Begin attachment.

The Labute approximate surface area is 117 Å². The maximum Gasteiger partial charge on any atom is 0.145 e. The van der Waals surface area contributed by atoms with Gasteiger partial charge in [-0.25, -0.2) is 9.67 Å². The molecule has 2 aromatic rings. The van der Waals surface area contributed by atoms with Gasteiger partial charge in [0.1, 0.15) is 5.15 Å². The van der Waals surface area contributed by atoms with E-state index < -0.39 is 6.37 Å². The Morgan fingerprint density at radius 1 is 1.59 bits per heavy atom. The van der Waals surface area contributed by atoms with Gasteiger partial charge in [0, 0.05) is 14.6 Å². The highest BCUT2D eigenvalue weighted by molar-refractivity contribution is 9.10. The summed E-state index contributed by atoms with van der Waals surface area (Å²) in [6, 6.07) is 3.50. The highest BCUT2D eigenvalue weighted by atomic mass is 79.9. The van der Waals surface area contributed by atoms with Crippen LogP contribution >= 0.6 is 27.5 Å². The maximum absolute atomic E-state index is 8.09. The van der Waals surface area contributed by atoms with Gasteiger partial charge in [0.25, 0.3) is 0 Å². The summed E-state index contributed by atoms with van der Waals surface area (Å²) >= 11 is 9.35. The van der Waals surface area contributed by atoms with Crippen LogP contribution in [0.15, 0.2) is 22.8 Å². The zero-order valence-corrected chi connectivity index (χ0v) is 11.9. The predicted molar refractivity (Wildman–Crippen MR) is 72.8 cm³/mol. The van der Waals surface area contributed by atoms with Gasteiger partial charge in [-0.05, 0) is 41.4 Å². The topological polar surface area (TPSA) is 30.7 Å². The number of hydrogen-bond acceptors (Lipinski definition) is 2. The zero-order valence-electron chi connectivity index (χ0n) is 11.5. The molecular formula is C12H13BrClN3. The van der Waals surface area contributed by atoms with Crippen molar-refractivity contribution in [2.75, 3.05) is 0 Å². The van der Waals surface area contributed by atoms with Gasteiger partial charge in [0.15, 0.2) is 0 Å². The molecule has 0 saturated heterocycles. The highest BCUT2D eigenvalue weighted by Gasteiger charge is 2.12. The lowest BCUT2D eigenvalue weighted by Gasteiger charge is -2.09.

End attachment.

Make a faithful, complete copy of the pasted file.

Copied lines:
The Labute approximate surface area is 117 Å². The maximum Gasteiger partial charge on any atom is 0.145 e. The van der Waals surface area contributed by atoms with Gasteiger partial charge in [-0.25, -0.2) is 9.67 Å². The molecule has 2 aromatic rings. The van der Waals surface area contributed by atoms with Gasteiger partial charge in [0.1, 0.15) is 5.15 Å². The van der Waals surface area contributed by atoms with E-state index < -0.39 is 6.37 Å². The Morgan fingerprint density at radius 1 is 1.59 bits per heavy atom. The van der Waals surface area contributed by atoms with Gasteiger partial charge in [0, 0.05) is 14.6 Å². The highest BCUT2D eigenvalue weighted by molar-refractivity contribution is 9.10. The summed E-state index contributed by atoms with van der Waals surface area (Å²) in [6, 6.07) is 3.50. The highest BCUT2D eigenvalue weighted by atomic mass is 79.9. The van der Waals surface area contributed by atoms with Crippen LogP contribution >= 0.6 is 27.5 Å². The maximum absolute atomic E-state index is 8.09. The van der Waals surface area contributed by atoms with Gasteiger partial charge in [0.25, 0.3) is 0 Å². The summed E-state index contributed by atoms with van der Waals surface area (Å²) >= 11 is 9.35. The van der Waals surface area contributed by atoms with Crippen LogP contribution in [0.15, 0.2) is 22.8 Å². The zero-order valence-corrected chi connectivity index (χ0v) is 11.9. The predicted molar refractivity (Wildman–Crippen MR) is 72.8 cm³/mol. The van der Waals surface area contributed by atoms with Gasteiger partial charge in [-0.05, 0) is 41.4 Å². The topological polar surface area (TPSA) is 30.7 Å². The number of hydrogen-bond acceptors (Lipinski definition) is 2. The zero-order valence-electron chi connectivity index (χ0n) is 11.5. The molecular formula is C12H13BrClN3. The van der Waals surface area contributed by atoms with Crippen molar-refractivity contribution in [2.75, 3.05) is 0 Å². The van der Waals surface area contributed by atoms with Gasteiger partial charge in [0.15, 0.2) is 0 Å². The molecule has 0 saturated heterocycles. The highest BCUT2D eigenvalue weighted by Gasteiger charge is 2.12. The lowest BCUT2D eigenvalue weighted by Gasteiger charge is -2.09.